Saturday, May 31, 2014

3,000 PIECES

During the month of May our students do hands-on experiential education courses. In honor of the 40th anniversary of the re-opening of St. Benedict's Prep one of our teachers came up with a project which involved having students (a) research the history of the school and (b) design and execute a mosaic of our school's seal.

Their mosaic is about seven feet on a side, in full color, containing over 3,000 tiles. It was installed the other day on an outside wall so that it can be seen from our athletic field. From ten yards away you don't see the indvidual tiles but only the school seal as a single entity. It's only as you get closer that you realize that you're looking at thousands if individual pieces.As a faculty member I was invited to place one tile in the mosaic. Now when I look at the finished work I can't see my piece; but I know it's there.

With the graduation of the class of 2014 on June 1, the number of living alumni who have graduated since our re-opening will for the first time be greater than the number of living alumni from before 1972. The number of the "recent" alumni is, it occurs to me, roughly the same as the number of tiles in the mosaic. An interesting image, I think.

Our student body is made up of kids from around the world, from a variety of socioeconomic and racial backgrounds, with  an immense variety of talents. Yet in some wonderful way they all make up one community. It's truly a lesson for the rest of the world that is so divided allong lines of skin color, language or ethnicity. I'm very proud that I've been able to put my piece in this beautiful mosaic.


In my May 3 post I described two different kids with two contrasting journeys. Each of them is a little piece of our mosaic. I want to give you a brief update.

The "bright-eyed and bushy-tailed" freshman who as all ready to take on the challenges of the backpacking hike? Well, he sprained his ankle a couple of days before the big hike and was in a walking cast. The doctor told him there was no way he was going backpacking. So, with all his enthusiasm and his hoping for a challenge, he had to stay home and deal with a different challenge: disappointment. I imagine that this proved to be much more of a test of character than anything he would have met on the Trail.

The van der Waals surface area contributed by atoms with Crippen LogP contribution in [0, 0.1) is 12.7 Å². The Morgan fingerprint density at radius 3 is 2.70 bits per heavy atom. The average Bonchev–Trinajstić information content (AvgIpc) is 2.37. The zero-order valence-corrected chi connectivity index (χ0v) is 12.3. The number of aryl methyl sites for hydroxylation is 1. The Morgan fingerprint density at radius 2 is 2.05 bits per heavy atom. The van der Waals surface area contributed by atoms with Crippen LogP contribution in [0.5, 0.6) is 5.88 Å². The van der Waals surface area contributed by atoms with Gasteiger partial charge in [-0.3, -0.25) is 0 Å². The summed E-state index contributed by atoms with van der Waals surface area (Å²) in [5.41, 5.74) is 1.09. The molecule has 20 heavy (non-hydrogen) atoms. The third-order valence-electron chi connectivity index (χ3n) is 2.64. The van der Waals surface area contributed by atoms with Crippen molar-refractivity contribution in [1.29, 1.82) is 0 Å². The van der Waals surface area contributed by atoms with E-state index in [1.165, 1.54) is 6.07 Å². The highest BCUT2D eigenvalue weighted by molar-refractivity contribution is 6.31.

The young man who had just returned from rehab? He's doing well. Of course you always have to keep your fingers crossed with kids like him. I came upon a conversation between him and three of his classmates. They were quizzing him, jokingly, for information about some latest exotic designer drug; they know of his struggles, and in typical guy fashion they deal with it by joking with him about his situation. He turned to me rolling his eyes, obviously struggling to see the humor in their ribbing, and said to me "This is what you have to put up with. It's part of being a recovering addict." Well, they say you're only as sick as your secrets. If that's true, then this kid doesn't have many big secrets around here. Maybe that'll help him.


When I look at the mosaic in the future I'm going to see in my mind's eye the 3,000 individual pieces that make up our alumni. I'll see hundreds of stories with wonderful endings, lots of stories of tragedy and even murder, lots of hopes still unfulfilled. And I'll see it as a living thing with more pieces being added all the time.

And I'll thank God each time for allowing me to put my one tile into that mosaic and maybe be of some help to a few kids in the process.

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